The Oatman Massacre: A Tale of Desert Captivity and Survival [NOOK Book]

Overview

The Oatman massacre is among the most famous and dramatic captivity stories in the history of the Southwest. In this riveting account, Brian McGinty explores the background, development, and aftermath of the tragedy.

Roys Oatman, a dissident Mormon, led his family of nine and a few other families from their homes in Illinois on a journey west, believing a prophecy that they would find the fertile “Land of Bashan” at the confluence of the Gila and Colorado Rivers. On February 18,...

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The Oatman Massacre: A Tale of Desert Captivity and Survival

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Overview

The Oatman massacre is among the most famous and dramatic captivity stories in the history of the Southwest. In this riveting account, Brian McGinty explores the background, development, and aftermath of the tragedy.

Roys Oatman, a dissident Mormon, led his family of nine and a few other families from their homes in Illinois on a journey west, believing a prophecy that they would find the fertile “Land of Bashan” at the confluence of the Gila and Colorado Rivers. On February 18, 1851, a band of southwestern Indians attacked the family on a cliff overlooking the Gila River in present-day Arizona. All but three members of the family were killed. The attackers took thirteen-year-old Olive and eight-year-old Mary Ann captive and left their wounded fourteen-year-old brother Lorenzo for dead.

Although Mary Ann did not survive, Olive lived to be rescued and reunited with her brother at Fort Yuma.

On Olive’s return to white society in 1857, Royal B. Stratton published a book that sensationalized the story, and Olive herself went on lecture tours, telling of her experiences and thrilling audiences with her Mohave chin tattoos.

Ridding the legendary tale of its anti-Indian bias and questioning the historic notion that the Oatmans’ attackers were Apaches, McGinty explores the extent to which Mary Ann and Olive may have adapted to life among the Mohaves and charts Olive’s eight years of touring and talking about her ordeal.

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Editorial Reviews

KLIATT
The subtitle explains this book. Olive Oatman was a 13-year-old girl in a family of dissident Mormons seeking a new utopia when on February 18th, 1851, her family was attacked by a band of Native Americans in what is now southwestern Arizona. Her parents and four brothers and sisters were killed. A 14-year-old brother was left for dead, but survived. She and her eight-year-old sister were captured by Native Americans (whose tribe has not been determined). Later she was sold to a group of Mohaves with whom she lived for five years before being rescued by Americans based in Yuma. A somewhat errant minister wrote a book with her cooperation and Olive became famous enough to earn her living for many years by promoting the book and giving lectures on her captivity. The many questions and legends that have grown up around the Oatman massacre are carefully examined by McGinty, who has obviously done painstaking research on the incident itself, on Olive's captivity, and on her life in the spotlight once she was rescued. The text is smoothly written and most approachable. KLIATT Codes: SA—Recommended for senior high school students, advanced students, and adults. 2005, Univ. of Oklahoma Press, 258p. illus. notes. bibliog. index., Ages 15 to adult.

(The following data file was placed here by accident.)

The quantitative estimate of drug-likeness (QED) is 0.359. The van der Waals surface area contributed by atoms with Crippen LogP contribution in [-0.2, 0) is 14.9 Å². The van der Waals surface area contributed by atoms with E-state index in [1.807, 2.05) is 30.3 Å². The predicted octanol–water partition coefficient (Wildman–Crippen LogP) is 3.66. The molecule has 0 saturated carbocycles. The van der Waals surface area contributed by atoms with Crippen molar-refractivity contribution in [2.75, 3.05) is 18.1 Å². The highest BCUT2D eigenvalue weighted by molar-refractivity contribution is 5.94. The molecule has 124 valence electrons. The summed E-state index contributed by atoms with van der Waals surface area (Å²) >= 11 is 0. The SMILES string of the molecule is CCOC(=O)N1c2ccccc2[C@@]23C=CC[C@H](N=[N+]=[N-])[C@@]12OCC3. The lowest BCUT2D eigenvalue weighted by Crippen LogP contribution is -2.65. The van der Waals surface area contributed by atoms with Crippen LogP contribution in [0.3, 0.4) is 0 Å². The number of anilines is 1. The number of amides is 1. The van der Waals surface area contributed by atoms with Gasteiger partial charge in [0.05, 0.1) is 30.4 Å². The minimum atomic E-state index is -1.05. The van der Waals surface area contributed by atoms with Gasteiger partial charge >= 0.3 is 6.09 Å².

—Patricia Moore
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Product Details

  • ISBN-13: 9780806183152
  • Publisher: University of Oklahoma Press
  • Publication date: 12/3/2011
  • Sold by: Barnes & Noble
  • Format: eBook
  • Pages: 288
  • Sales rank: 268,604
  • File size: 3 MB

Meet the Author

Brian McGinty is an attorney and historian who specializes in American history, wine, and law. He is the author of nine books, including Strong Wine: The Life and Legend of Agoston Haraszthy.
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Customer Reviews

Average Rating 4.5
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Sort by: Showing all of 2 Customer Reviews
  • Posted December 11, 2012

    A must read!

    This should be required reading in High Schools - definetly real American history, and very interesting - never boring.

    1 out of 1 people found this review helpful.

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  • Anonymous

    Posted September 27, 2012

    0 out of 2 people found this review helpful.

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